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Big data in biopharmaceutical process development – vice or virtue?

corresponding

MICHAEL SOKOLOV*, FABIAN FEIDL, MASSIMO MORBIDELLI, ALESSANDRO BUTTÉ1,2
*Corresponding author
1. Institute of Chemical and Bioengineering, Department of Chemistryand Applied Biosciences, ETH Zürich, Switzerland
2. DataHow AG, Zurich, Switzerland

Abstract

Digitalization is one of the most pronounced trends in our society. 

In manufacturing, this trend is closely linked to so-called Industry 4.0, which aims to create synergetic connections among all relevant data sources, devices and stakeholders. While industries like automotive have adapted and realized many of the associated prerequisites in its production sites and products, the chemical and particularly the biotechnological and pharmaceutical industry are clearly lagging behind. These conservative industries produce a variety of molecules through complex processes based on a long-standing technological expertise. However, the innovative potential offered by digitalization is vastly unexplored with a digitalization degree recently estimated as 27%1. This article critically addresses the role of big data and big data analytics in the bioprocessing domain, where, for the moment, many data sources remain unexplored, data analysis is often performed in a basic and non-reflected way and data-related decisions are managed in an inefficient and economically non-optimal procedure.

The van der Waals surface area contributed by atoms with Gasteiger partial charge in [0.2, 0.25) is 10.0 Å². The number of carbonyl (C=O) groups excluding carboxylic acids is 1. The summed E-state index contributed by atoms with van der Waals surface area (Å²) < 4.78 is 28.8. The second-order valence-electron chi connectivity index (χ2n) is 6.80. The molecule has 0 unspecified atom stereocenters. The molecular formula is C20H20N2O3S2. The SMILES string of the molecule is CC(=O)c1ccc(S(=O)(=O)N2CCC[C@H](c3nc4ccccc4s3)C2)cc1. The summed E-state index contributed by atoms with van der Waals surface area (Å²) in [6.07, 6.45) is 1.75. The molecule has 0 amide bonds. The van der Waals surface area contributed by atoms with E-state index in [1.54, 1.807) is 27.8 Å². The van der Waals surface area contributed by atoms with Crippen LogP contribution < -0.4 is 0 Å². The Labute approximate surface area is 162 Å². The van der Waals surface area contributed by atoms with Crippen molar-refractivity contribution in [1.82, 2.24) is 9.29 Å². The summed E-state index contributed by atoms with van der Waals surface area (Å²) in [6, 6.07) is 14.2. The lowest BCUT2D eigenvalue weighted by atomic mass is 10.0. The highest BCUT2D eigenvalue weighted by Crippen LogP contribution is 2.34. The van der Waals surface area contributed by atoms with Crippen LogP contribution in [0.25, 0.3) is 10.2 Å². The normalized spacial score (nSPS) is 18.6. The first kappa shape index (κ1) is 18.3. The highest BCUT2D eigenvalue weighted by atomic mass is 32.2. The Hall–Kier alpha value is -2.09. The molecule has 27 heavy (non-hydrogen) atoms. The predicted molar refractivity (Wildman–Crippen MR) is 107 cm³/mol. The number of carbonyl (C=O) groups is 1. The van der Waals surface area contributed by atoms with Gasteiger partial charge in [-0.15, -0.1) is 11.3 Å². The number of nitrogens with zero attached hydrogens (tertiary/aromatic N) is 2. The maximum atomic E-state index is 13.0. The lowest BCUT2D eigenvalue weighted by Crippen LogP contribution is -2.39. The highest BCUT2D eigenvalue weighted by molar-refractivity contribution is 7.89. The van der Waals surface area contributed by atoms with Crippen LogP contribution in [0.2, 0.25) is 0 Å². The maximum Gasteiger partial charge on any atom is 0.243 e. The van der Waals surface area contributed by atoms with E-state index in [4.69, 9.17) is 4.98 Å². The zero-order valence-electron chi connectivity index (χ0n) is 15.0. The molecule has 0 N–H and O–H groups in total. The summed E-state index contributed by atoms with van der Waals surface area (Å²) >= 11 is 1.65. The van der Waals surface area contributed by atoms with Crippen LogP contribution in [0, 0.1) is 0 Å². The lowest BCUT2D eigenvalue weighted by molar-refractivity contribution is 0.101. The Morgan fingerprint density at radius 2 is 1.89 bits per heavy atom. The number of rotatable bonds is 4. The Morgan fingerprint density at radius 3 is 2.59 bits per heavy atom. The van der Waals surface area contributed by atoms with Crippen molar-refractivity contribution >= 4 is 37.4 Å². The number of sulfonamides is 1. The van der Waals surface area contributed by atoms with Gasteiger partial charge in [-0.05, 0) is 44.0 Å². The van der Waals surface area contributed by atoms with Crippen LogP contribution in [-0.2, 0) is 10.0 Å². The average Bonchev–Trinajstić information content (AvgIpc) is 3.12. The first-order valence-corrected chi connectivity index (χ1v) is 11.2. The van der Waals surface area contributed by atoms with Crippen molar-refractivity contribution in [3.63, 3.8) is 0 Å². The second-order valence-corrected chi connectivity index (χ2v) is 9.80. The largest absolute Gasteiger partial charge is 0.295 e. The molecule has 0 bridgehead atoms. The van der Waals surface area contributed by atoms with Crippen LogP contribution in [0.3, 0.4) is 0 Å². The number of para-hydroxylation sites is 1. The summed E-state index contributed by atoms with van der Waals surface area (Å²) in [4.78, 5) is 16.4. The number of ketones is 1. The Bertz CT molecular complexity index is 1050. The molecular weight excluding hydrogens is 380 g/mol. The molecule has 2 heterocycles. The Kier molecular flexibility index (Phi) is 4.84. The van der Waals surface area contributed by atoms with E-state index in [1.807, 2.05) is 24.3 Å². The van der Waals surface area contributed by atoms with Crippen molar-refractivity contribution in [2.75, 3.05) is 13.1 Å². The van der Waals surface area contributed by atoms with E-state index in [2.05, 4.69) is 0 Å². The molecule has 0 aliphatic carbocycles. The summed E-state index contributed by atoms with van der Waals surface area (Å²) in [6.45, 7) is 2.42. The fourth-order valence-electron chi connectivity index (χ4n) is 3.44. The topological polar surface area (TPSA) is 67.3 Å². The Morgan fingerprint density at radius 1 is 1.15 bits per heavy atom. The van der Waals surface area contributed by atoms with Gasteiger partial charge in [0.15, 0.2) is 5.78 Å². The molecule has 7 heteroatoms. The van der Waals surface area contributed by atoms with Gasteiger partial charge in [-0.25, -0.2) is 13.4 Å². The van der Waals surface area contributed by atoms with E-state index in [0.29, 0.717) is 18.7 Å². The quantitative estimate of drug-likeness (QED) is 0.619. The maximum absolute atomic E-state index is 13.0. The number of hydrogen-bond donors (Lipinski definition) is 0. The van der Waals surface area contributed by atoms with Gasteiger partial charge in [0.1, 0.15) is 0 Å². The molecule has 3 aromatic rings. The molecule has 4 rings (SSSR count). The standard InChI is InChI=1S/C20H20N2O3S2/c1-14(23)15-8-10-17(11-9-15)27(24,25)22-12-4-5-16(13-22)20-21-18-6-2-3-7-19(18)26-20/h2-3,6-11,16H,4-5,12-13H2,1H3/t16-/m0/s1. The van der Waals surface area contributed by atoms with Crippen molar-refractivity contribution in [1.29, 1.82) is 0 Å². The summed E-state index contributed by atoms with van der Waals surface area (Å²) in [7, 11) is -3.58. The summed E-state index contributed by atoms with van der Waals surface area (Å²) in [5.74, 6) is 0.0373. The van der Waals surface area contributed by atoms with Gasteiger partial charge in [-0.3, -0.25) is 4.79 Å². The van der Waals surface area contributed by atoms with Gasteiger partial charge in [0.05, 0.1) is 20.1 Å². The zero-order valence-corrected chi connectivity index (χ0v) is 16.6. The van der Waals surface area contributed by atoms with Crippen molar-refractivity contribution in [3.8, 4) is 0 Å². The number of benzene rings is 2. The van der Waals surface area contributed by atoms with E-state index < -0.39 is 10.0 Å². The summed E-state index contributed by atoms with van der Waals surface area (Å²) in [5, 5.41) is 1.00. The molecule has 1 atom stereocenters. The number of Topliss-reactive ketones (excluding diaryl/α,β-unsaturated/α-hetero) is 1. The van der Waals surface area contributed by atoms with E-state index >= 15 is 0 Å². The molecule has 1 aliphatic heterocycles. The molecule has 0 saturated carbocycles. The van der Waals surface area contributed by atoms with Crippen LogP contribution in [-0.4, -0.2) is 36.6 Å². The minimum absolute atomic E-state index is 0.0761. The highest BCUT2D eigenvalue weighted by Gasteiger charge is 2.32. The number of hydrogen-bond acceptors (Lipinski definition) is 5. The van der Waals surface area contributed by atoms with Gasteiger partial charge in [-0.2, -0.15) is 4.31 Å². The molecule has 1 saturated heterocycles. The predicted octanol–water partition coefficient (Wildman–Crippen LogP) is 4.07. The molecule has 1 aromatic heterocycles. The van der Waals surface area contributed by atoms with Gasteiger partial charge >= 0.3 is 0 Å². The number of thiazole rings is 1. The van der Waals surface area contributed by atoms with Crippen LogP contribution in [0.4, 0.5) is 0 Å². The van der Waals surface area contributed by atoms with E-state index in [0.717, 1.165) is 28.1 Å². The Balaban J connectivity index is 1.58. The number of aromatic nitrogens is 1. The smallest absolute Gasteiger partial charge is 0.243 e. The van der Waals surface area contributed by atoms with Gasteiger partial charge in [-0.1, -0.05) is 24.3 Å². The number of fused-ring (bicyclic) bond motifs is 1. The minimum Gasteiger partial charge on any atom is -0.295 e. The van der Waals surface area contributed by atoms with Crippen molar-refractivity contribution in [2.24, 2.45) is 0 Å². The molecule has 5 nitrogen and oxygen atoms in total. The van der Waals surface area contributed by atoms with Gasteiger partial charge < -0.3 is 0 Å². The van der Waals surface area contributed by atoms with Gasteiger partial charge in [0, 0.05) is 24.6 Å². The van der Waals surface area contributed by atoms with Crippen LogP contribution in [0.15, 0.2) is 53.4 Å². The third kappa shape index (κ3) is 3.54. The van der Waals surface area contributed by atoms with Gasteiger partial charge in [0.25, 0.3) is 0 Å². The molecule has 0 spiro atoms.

CURRENT TRENDS IN BIOPHARMACEUTICAL PROCESSING

The worldwide biopharmaceuticals market is projected to exceed USD390 billion by 2020, making up with more than two hundred products approved for clinical use for 28% of the pharmaceuticals market (1). Thereby, monoclonal antibodies (mAbs) are a prominent and steadily growing product class approved for a variety of diseases, ranging from orphan indications, through some cancer variants and multiple sclerosis to asthma and rheumatoid arthritis (2).

As antibodies are generally well-tolerated and highly specific, a significantly reduced risk of unexpected safety issues in human clinical trials is expected. On the other hand, a much more complex product quality pattern must be understood and ensured.


The clinical and commercial success of those biopharmaceuticals encouraged the large-scale production up to volumes of 20,000 liters (3). The corresponding multistage process development cycle starts in the upstream process with the selections of cell line, medium and reactor system and operation mode. Optimal ranges for the process parameters have to be determined (building the process design space) a ...




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